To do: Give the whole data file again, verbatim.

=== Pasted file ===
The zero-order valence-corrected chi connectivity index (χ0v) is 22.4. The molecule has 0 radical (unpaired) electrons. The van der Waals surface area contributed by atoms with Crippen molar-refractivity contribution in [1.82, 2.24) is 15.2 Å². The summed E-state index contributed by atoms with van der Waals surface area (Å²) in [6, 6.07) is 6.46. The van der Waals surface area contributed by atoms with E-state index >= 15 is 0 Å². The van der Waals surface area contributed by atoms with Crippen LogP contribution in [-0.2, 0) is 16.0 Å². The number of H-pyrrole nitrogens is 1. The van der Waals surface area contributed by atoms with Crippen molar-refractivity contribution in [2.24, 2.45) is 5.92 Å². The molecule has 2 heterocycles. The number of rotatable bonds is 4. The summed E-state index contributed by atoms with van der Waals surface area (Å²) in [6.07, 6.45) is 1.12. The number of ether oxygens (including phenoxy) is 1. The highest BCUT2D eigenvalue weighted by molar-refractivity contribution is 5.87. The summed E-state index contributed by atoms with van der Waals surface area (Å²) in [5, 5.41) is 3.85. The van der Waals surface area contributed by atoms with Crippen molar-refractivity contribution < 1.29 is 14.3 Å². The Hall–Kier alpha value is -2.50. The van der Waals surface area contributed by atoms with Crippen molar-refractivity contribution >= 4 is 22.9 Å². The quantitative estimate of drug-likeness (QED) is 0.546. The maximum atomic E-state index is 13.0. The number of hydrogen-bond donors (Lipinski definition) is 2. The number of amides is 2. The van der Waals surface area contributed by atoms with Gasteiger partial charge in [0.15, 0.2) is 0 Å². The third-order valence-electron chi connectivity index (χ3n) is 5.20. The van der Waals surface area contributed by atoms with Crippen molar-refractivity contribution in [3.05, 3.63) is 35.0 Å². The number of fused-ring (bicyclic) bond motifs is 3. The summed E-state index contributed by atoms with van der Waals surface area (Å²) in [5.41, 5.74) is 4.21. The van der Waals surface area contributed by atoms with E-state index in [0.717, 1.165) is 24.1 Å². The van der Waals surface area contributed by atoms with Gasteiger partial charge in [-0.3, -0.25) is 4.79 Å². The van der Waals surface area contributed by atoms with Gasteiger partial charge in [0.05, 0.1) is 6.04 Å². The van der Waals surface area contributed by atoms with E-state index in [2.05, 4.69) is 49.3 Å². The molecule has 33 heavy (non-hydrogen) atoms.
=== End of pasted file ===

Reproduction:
The zero-order valence-corrected chi connectivity index (χ0v) is 22.4. The molecule has 0 radical (unpaired) electrons. The van der Waals surface area contributed by atoms with Crippen molar-refractivity contribution in [1.82, 2.24) is 15.2 Å². The summed E-state index contributed by atoms with van der Waals surface area (Å²) in [6, 6.07) is 6.46. The van der Waals surface area contributed by atoms with E-state index >= 15 is 0 Å². The van der Waals surface area contributed by atoms with Crippen LogP contribution in [-0.2, 0) is 16.0 Å². The number of H-pyrrole nitrogens is 1. The van der Waals surface area contributed by atoms with Crippen molar-refractivity contribution in [2.24, 2.45) is 5.92 Å². The molecule has 2 heterocycles. The number of rotatable bonds is 4. The summed E-state index contributed by atoms with van der Waals surface area (Å²) in [6.07, 6.45) is 1.12. The number of ether oxygens (including phenoxy) is 1. The highest BCUT2D eigenvalue weighted by molar-refractivity contribution is 5.87. The summed E-state index contributed by atoms with van der Waals surface area (Å²) in [5, 5.41) is 3.85. The van der Waals surface area contributed by atoms with Crippen molar-refractivity contribution < 1.29 is 14.3 Å². The Hall–Kier alpha value is -2.50. The van der Waals surface area contributed by atoms with Crippen molar-refractivity contribution >= 4 is 22.9 Å². The quantitative estimate of drug-likeness (QED) is 0.546. The maximum atomic E-state index is 13.0. The number of hydrogen-bond donors (Lipinski definition) is 2. The number of amides is 2. The van der Waals surface area contributed by atoms with Gasteiger partial charge in [0.15, 0.2) is 0 Å². The third-order valence-electron chi connectivity index (χ3n) is 5.20. The van der Waals surface area contributed by atoms with Crippen molar-refractivity contribution in [3.05, 3.63) is 35.0 Å². The number of fused-ring (bicyclic) bond motifs is 3. The summed E-state index contributed by atoms with van der Waals surface area (Å²) in [5.41, 5.74) is 4.21. The van der Waals surface area contributed by atoms with E-state index in [0.717, 1.165) is 24.1 Å². The van der Waals surface area contributed by atoms with Gasteiger partial charge in [-0.3, -0.25) is 4.79 Å². The van der Waals surface area contributed by atoms with Gasteiger partial charge in [0.05, 0.1) is 6.04 Å². The van der Waals surface area contributed by atoms with E-state index in [2.05, 4.69) is 49.3 Å². The molecule has 33 heavy (non-hydrogen) atoms.